Thu, 01 Jun 2023

LONDON, England: Amidst a heatwave, rising inflation, and increasing energy bills, the UK is facing the worst downturn among developed nations, except for Russia.

With the addition of health service backlogs due to COVID-19, staffing issues, as well as strikes by railway workers and local government staff, most workers can only hope to maintain their spending power amidst a real cut in income.

Yet, there are some glimmers of hope coming from the business community.

This week, the Society of Motor Manufacturers and Traders said supply chain blockages are easing somewhat, and there is the prospect of a full-year increase in UK car production output, as supply chains ease in the second half of 2022.

While supply issues are loosening, they have not been solved, affecting slightly less than half of UK businesses, down by four percentage points.

Other main concerns are the costs of energy and the availability of staff, with 86 percent of UK firms with vacancies stressing they are proving hard to fill, while 40 percent of businesses expect to reduce their operations this year as a result of higher energy prices, up from 33 percent in the first quarter.

Under-capacity is also being witnessed by the hospitality and retail sectors, affected by recruitment difficulties exacerbated by Brexit.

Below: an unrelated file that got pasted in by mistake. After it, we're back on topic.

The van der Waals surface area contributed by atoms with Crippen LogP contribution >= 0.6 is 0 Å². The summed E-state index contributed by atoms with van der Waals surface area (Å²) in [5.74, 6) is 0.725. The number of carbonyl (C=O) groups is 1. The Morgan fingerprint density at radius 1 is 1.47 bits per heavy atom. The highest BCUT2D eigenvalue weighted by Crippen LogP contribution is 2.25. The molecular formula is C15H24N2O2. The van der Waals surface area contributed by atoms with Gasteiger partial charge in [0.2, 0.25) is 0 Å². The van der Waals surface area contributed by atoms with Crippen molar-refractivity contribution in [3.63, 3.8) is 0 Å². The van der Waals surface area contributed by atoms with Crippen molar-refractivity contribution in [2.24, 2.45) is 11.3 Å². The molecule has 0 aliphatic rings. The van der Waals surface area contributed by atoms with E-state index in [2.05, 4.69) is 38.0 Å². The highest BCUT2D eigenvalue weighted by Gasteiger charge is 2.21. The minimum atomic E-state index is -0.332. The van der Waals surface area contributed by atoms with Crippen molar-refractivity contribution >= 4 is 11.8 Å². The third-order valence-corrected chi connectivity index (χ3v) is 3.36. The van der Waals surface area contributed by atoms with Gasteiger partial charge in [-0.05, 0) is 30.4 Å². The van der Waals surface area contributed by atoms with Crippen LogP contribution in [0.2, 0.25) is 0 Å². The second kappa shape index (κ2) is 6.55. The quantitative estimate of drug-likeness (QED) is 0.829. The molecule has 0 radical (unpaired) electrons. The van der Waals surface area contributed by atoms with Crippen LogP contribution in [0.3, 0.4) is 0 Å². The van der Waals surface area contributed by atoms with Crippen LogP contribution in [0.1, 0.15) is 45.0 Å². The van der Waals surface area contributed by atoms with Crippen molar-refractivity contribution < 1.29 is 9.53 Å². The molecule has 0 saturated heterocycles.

The Office for Budget Responsibility said due to Brexit, the UK would be operating 4 percent below its trend growth.

Therefore, a further four in 10 firms are cutting back due to fuel bills, leading to lower productivity and earnings and fewer jobs, and businesses have not been protected from rising fuel bills by price caps that apply to domestic customers.

Energy costs are also increasing household budgets, with the latest projections placing annual average household fuel bills reaching 3,800 pounds from January, highlighting the impact of Russia cutting its gas supplies to the European Union.

Therefore, with prices rising more than eight times, compared to one year ago and twice as high as last month, the effects will be felt by winter's energy market and those planning household budgets.

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